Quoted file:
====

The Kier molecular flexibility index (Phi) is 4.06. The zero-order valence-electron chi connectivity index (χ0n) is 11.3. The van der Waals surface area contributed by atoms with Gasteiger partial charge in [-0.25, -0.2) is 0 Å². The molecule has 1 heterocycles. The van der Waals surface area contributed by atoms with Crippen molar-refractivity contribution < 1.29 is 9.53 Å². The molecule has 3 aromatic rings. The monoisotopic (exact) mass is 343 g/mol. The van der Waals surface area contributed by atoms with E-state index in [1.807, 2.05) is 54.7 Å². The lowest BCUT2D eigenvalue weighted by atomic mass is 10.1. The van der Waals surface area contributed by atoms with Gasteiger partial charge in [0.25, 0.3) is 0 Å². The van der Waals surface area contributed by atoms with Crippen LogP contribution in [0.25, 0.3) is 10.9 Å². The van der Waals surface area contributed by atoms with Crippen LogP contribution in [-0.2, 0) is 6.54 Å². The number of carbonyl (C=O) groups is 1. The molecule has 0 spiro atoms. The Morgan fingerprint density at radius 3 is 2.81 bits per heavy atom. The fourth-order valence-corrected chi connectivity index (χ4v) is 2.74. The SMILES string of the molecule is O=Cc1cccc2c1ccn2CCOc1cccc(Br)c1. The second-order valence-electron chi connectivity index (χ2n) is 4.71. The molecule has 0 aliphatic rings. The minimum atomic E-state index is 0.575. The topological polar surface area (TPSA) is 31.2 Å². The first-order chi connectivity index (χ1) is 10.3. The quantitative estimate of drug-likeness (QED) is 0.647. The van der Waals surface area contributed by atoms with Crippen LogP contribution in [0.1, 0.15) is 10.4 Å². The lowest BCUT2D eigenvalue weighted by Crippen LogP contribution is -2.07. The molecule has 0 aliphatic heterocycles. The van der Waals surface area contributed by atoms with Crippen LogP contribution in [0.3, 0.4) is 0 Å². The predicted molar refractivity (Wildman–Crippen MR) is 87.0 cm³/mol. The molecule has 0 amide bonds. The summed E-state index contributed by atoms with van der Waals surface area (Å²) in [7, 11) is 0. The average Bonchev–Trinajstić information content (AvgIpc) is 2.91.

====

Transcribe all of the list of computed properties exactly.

The Kier molecular flexibility index (Phi) is 4.06. The zero-order valence-electron chi connectivity index (χ0n) is 11.3. The van der Waals surface area contributed by atoms with Gasteiger partial charge in [-0.25, -0.2) is 0 Å². The molecule has 1 heterocycles. The van der Waals surface area contributed by atoms with Crippen molar-refractivity contribution < 1.29 is 9.53 Å². The molecule has 3 aromatic rings. The monoisotopic (exact) mass is 343 g/mol. The van der Waals surface area contributed by atoms with E-state index in [1.807, 2.05) is 54.7 Å². The lowest BCUT2D eigenvalue weighted by atomic mass is 10.1. The van der Waals surface area contributed by atoms with Gasteiger partial charge in [0.25, 0.3) is 0 Å². The van der Waals surface area contributed by atoms with Crippen LogP contribution in [0.25, 0.3) is 10.9 Å². The van der Waals surface area contributed by atoms with Crippen LogP contribution in [-0.2, 0) is 6.54 Å². The number of carbonyl (C=O) groups is 1. The molecule has 0 spiro atoms. The Morgan fingerprint density at radius 3 is 2.81 bits per heavy atom. The fourth-order valence-corrected chi connectivity index (χ4v) is 2.74. The SMILES string of the molecule is O=Cc1cccc2c1ccn2CCOc1cccc(Br)c1. The second-order valence-electron chi connectivity index (χ2n) is 4.71. The molecule has 0 aliphatic rings. The minimum atomic E-state index is 0.575. The topological polar surface area (TPSA) is 31.2 Å². The first-order chi connectivity index (χ1) is 10.3. The quantitative estimate of drug-likeness (QED) is 0.647. The van der Waals surface area contributed by atoms with Crippen LogP contribution in [0.1, 0.15) is 10.4 Å². The lowest BCUT2D eigenvalue weighted by Crippen LogP contribution is -2.07. The molecule has 0 aliphatic heterocycles. The van der Waals surface area contributed by atoms with Crippen LogP contribution in [0.3, 0.4) is 0 Å². The predicted molar refractivity (Wildman–Crippen MR) is 87.0 cm³/mol. The molecule has 0 amide bonds. The summed E-state index contributed by atoms with van der Waals surface area (Å²) in [7, 11) is 0. The average Bonchev–Trinajstić information content (AvgIpc) is 2.91.